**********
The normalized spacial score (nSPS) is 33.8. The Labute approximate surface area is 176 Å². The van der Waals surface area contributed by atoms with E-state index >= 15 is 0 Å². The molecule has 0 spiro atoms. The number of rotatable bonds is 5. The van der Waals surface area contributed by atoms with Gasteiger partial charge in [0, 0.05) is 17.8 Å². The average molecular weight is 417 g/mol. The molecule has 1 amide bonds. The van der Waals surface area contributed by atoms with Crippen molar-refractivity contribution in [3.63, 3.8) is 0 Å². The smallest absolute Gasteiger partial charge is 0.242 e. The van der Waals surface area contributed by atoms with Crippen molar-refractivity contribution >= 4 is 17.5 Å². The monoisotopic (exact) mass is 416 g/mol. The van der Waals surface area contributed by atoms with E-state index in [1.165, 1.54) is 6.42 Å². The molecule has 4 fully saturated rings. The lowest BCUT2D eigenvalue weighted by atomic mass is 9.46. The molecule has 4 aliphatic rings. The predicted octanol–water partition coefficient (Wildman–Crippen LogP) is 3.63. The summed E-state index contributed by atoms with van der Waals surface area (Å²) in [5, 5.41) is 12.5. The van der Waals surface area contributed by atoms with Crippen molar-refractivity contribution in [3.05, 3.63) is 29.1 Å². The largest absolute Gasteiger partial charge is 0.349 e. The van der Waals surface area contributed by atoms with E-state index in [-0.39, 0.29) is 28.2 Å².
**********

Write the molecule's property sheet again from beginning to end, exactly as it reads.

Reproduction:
The normalized spacial score (nSPS) is 33.8. The Labute approximate surface area is 176 Å². The van der Waals surface area contributed by atoms with E-state index >= 15 is 0 Å². The molecule has 0 spiro atoms. The number of rotatable bonds is 5. The van der Waals surface area contributed by atoms with Gasteiger partial charge in [0, 0.05) is 17.8 Å². The average molecular weight is 417 g/mol. The molecule has 1 amide bonds. The van der Waals surface area contributed by atoms with Crippen molar-refractivity contribution in [3.63, 3.8) is 0 Å². The smallest absolute Gasteiger partial charge is 0.242 e. The van der Waals surface area contributed by atoms with Crippen molar-refractivity contribution >= 4 is 17.5 Å². The monoisotopic (exact) mass is 416 g/mol. The van der Waals surface area contributed by atoms with E-state index in [1.165, 1.54) is 6.42 Å². The molecule has 4 fully saturated rings. The lowest BCUT2D eigenvalue weighted by atomic mass is 9.46. The molecule has 4 aliphatic rings. The predicted octanol–water partition coefficient (Wildman–Crippen LogP) is 3.63. The summed E-state index contributed by atoms with van der Waals surface area (Å²) in [5, 5.41) is 12.5. The van der Waals surface area contributed by atoms with Crippen molar-refractivity contribution in [3.05, 3.63) is 29.1 Å². The largest absolute Gasteiger partial charge is 0.349 e. The van der Waals surface area contributed by atoms with E-state index in [-0.39, 0.29) is 28.2 Å².